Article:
Some people lead through action while others lead through words. But how powerful can one man’s speech really be? A certain NFL team believes retired Col. Greg Gadson's words actually helped them win the Super Bowl.
The 2007 NFC Championship game was one of the coldest games in NFL history with the temperature reaching 24 degrees below zero with a windchill. Gadson, who was in the hospital only two days prior, was standing on the sidelines while the New York Giants and the Green Bay Packers fought for a spot in Super Bowl LXII. The game went into overtime and cornerback Corey Webster intercepted Brett Favre’s would-be game-winning touchdown pass, which won the game for the Giants.
“As Webster is coming off the field, obviously the biggest interception of his life, he gives me the ball,” Gadson said. “So I have in my office at home the last football that Brett Favre ever threw as a Green Bay Packer.”
It was only earlier in that year when Gadson started on this journey with the Giants. While serving overseas in Baghdad, Gadson was returning from a memorial service when he fell victim to a roadside bombing that resulted in the loss of both his legs. Former teammate of Gadson’s from Army football at the United States Military Academy Mike Sullivan was serving as the wide receiver coach for the Giants when he visited Gadson in the hospital.
The Giants were having a tough start to the season and playing up to their potential, according to Gadson, so Sullivan — and head coach Tom Coughlin — asked him to talk to the team before they faced Washington. Not really much of a public speaker, and still recovering from his injuries, Gadson reluctantly said yes. Little did Gadson know his speech would be so profound that Coughlin would end up canceling the rest of the team meetings that evening because he felt nothing else needed to be said.
“I remember going in the locker room at halftime and the Giants were down 3-14 to [Washington] and in my mind, I’m like, ‘that wasn’t a very good motivational speech,’” Gadson said. “But, the Giants would end up rallying and won the game, and actually started an interesting win streak of 10-straight road victories that culminated in Superbowl XLII.”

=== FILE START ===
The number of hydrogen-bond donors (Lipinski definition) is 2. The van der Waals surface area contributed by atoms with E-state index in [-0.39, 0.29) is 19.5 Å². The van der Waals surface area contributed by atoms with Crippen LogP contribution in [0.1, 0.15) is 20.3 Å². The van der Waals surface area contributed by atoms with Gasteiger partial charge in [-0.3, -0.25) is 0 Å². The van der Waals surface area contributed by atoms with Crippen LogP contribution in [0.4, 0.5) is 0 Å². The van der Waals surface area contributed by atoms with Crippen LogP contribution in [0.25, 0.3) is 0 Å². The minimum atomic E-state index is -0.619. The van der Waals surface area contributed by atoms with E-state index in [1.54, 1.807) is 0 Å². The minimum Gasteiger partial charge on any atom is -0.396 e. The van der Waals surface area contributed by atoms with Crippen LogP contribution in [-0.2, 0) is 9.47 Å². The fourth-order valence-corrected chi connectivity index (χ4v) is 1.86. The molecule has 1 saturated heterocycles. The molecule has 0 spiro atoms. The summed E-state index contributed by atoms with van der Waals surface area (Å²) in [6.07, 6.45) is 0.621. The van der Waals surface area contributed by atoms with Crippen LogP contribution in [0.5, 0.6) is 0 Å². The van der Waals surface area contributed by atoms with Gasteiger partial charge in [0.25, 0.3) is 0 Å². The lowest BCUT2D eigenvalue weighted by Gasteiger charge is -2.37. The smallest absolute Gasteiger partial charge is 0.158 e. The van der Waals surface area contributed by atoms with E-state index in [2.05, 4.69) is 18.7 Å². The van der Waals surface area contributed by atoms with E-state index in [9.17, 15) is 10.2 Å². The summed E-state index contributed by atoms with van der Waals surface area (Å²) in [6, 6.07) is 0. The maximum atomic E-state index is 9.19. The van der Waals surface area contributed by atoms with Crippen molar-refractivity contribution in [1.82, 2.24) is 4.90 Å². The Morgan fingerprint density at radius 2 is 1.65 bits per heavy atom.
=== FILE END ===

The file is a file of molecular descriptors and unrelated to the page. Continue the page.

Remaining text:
Gadson didn’t engage with the team anymore until the Wild Card Playoff game when the Giants faced Tampa. Before that game, Sullivan would call Gadson from time to time, ask him how he was doing, and try to get him to another game. A crazy schedule kept Gadson from going to another game for some time, and that’s when he flew to Tampa for the Wild Card game. Gadson had thought the team was only being polite because he was “a veteran whose legs were blown off.” It wasn’t until Gadson arrived in Tampa that he realized the team really did love him. Gadson said the team embraced him, and he got to hang out with all the players.
The Giants defeated Tampa and headed to Dallas to face the Cowboys. Gadson was asked to join, but he couldn’t as he had to go back to the hospital for surgery on his right arm and leg, and stayed for over a week. The night before the game, however, Gadson called Sullivan.
“I left him a voicemail saying I was really missing being with the team, I was back in the hospital, and the depression that had taken hold of me,” Gadson said. “I really wasn’t in a good place, but I thanked them for allowing me to be part of their team.”
Sullivan listened to the message and passed it along to Coughlin who shared it during the team meeting, and again, Gadson’s speech inspired another Giants victory. A week later, Coughlin himself invited Gadson to the NFC Championship game, and he made his way to the sidelines at Lambeau Field.
As we already know, The Giants defeated the Packers and were headed to Super Bowl XLII. Gadson was invited to that game as well and this time, he brought his entire family with him. The Saturday before the game, Gadson was riding in the team bus after practice when he got the courage to ask Coughlin if he could speak to the team at the meeting that night. One inspirational speech later, the Giants won Super Bowl XLII, and the rest is history.
Gadson may not have been in a direct leadership role like a coach or a player for the New York Giants, but he was a leader in inspiring the team through his words. It was his words that inspired the team to put it all out on the field and it was his words that motivated the team to win. And it was his words that got him a specially minted Super Bowl ring.
Photo credits: NARA & DVIDS Public Domain Archive (header image), Flickr, NARA & DVIDS Public Domain Archive